HOME | FORUM

Add Vintage Brake Pedal to Drifter

- Bill E63 (Delphi Drifter Riders Forum)

- CT (Delphi Drifter Riders Forum)

- JoBear (Delphi Drifter Riders Forum)

DOWNLOADABLE PDF

BILL E63

First you need to take out the screw holding the stock rubber pad on and remove the pad. It's not glued on or anything.

Second I used the pedal as a pattern, and laying it on the chrome base of the brake arm, I traced it with a sharpie pen. I took some care to minimize the amount of cutting on the side closest to the engine, as I didn't have the right grinding wheel for the dremel that would hold up to the tough metal used for the brake pedal.

I took a clean tarp and covered the bike and using a few shopping bags wrapped the floorboard.

Now, if you have the cut off/grinding wheel, you're in the home stretch but if you're like me, it's time for a bit of elbow grease and the trusty hack saw and file. After a bit of cutting and shaping it was time to drill the hole for the bolt of the pedal.

The '47-'48 Ford brake pedals are a round piece of steel with an embedded 1/2" 18 tpi bolt in the center. The rubber bullseye is bonded to this.

Using a 2x4 as a support between the brake pedal arm and the foot rest I marked and drilled for the center bolt. Now because of the oddball thread on my particular pedal I found I had to use a metric 14 x1.50 hex jam nut with a 1/2" stainless lock washer to keep it snug. The nut isn't the truest of fits for the thread but it is the best that I could fit at the hardware store.

Before I finshed it all off, I masked off the vertical brake pedal arm and the surrounding area and sprayed the area that I had reshaped with a few coats of satin black rustoleum to minimize the look of the mounting plate. It all blends together now and the brake arm sweeps up under the pedal in it's original chrome.

Ok all of that aside here's where you can find these:

You can google the Ford Round brake pedal or go to:

Check sources below.

Of course, if you have all of the required tools you could remove the brake arm assembly from the bike and cut and shape the base plate so that you could have a more centered pedal than I do. I really like how mine turned out as it is off to the left and out of the way... no more scuffed toe.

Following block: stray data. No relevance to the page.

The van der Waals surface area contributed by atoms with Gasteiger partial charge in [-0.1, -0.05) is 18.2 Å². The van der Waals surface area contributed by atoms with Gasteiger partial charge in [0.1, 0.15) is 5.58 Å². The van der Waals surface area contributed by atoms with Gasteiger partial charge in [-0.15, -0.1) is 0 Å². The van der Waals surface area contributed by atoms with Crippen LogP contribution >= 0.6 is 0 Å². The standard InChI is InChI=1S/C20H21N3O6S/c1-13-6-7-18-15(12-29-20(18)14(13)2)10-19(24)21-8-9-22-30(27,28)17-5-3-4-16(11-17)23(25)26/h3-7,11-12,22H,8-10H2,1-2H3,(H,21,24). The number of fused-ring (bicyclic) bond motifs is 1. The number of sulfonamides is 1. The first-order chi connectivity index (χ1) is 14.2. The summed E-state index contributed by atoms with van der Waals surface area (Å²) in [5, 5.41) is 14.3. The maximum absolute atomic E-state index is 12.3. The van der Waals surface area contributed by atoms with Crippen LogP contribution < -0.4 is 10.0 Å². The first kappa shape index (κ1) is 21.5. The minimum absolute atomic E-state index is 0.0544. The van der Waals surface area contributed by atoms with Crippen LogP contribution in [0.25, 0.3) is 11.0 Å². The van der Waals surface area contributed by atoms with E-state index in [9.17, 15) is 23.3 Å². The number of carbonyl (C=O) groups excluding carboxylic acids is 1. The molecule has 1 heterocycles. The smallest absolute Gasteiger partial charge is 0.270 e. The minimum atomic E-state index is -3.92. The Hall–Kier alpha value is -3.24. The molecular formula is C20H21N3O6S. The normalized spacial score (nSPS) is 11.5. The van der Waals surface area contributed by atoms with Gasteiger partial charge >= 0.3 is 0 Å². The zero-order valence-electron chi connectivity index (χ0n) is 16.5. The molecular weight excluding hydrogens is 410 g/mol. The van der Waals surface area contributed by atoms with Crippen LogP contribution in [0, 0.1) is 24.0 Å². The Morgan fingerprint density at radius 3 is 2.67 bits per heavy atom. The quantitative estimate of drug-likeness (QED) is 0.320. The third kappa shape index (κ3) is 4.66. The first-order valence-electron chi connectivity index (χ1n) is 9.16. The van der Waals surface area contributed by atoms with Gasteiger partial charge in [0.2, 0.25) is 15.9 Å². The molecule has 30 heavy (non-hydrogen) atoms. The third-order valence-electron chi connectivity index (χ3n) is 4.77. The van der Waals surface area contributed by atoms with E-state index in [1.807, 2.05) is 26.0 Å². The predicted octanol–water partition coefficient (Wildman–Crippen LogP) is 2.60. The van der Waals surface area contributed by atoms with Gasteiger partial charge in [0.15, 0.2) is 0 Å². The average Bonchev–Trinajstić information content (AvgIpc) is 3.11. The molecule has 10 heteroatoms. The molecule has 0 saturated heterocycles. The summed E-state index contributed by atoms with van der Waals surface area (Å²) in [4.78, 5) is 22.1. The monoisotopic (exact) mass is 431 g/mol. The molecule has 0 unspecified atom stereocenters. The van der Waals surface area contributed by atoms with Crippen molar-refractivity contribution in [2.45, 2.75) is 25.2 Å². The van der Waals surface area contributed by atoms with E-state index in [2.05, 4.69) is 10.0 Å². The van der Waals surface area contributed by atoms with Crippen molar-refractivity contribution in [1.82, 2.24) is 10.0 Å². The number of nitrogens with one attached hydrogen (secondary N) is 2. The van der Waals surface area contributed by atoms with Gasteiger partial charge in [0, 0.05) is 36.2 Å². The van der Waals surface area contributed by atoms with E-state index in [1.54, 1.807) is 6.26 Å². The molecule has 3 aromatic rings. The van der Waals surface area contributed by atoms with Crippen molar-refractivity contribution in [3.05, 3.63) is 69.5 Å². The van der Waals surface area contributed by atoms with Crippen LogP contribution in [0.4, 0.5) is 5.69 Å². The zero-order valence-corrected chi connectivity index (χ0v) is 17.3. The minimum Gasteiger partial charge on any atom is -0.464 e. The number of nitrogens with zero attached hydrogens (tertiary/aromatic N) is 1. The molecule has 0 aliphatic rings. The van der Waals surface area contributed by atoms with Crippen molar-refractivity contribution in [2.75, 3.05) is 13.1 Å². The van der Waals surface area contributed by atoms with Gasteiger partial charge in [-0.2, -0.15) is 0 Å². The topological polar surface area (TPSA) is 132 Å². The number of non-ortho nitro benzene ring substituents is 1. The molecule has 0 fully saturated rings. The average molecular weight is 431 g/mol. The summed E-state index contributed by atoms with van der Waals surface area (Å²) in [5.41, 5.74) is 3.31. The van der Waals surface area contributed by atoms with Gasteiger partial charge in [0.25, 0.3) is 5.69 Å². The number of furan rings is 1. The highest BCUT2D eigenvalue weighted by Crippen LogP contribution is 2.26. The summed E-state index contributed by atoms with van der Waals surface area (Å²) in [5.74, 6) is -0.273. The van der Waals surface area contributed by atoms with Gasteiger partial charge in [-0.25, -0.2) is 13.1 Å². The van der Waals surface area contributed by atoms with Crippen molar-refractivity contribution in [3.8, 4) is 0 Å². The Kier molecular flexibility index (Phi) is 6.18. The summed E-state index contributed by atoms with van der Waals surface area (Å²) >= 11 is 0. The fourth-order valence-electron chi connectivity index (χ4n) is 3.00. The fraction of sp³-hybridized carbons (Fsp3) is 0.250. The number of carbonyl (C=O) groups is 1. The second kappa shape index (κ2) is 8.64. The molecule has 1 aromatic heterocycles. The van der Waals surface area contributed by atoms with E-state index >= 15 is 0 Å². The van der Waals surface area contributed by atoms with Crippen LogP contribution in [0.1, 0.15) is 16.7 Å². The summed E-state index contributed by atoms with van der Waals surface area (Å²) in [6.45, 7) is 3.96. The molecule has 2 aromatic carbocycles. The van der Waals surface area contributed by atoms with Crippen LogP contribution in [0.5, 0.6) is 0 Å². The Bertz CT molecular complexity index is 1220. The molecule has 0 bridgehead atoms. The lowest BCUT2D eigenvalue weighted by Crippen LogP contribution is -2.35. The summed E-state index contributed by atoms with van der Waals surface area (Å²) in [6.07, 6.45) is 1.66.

Good luck to all and good riding to all.

**************

From CT

I did replace my stock brake pad with a round version and it was a relatively simple. I purchased a remake of a 1940's Ford round brake/clutch pad thru a Ford restoration store located in Lockport, NY. I don't recall the name and they do sell online. The actual  part was less than $6.00.

I removed the stock brake lever form the Drifter then removed the stock pad from the lever.  The outline of the new round pad was traced over the original in the position I wanted it and cut to size with a hand held grinder. Finished the cut with a finer grit to smooth out the edges.

A hole was then drilled thru the remains of the stock pedal. Originally I threaded the hole. Unfortunately it was not as straight as needed so I drilled it out and used a nut on the underside.

Prior to mountig the new pad I painted the area under the new pad and the freshly cut sides with flat black rustolium to help blend the chrome into the black of the rubber.  The whole job took around 90 minutes or so. I thought it was a nice addition to the vintage look of the drifter.

****************

FROM JOBEAR

I marked the brake pedal with a sharpie and cut off the excess with a cutting wheel. I marked and drilled the hole for the brake pad stud and tapped it to the correct threading. Then I just simply threaded the pad onto the brake lever.

****************

SOURCES:

here's the chrome rimmed one for you bling kings:

Rodworx Brake pad

Rodworx

Another:

Parts 123

Carolin-Classics

And one last one for good measure:

Three different styles here.

BobDrake.com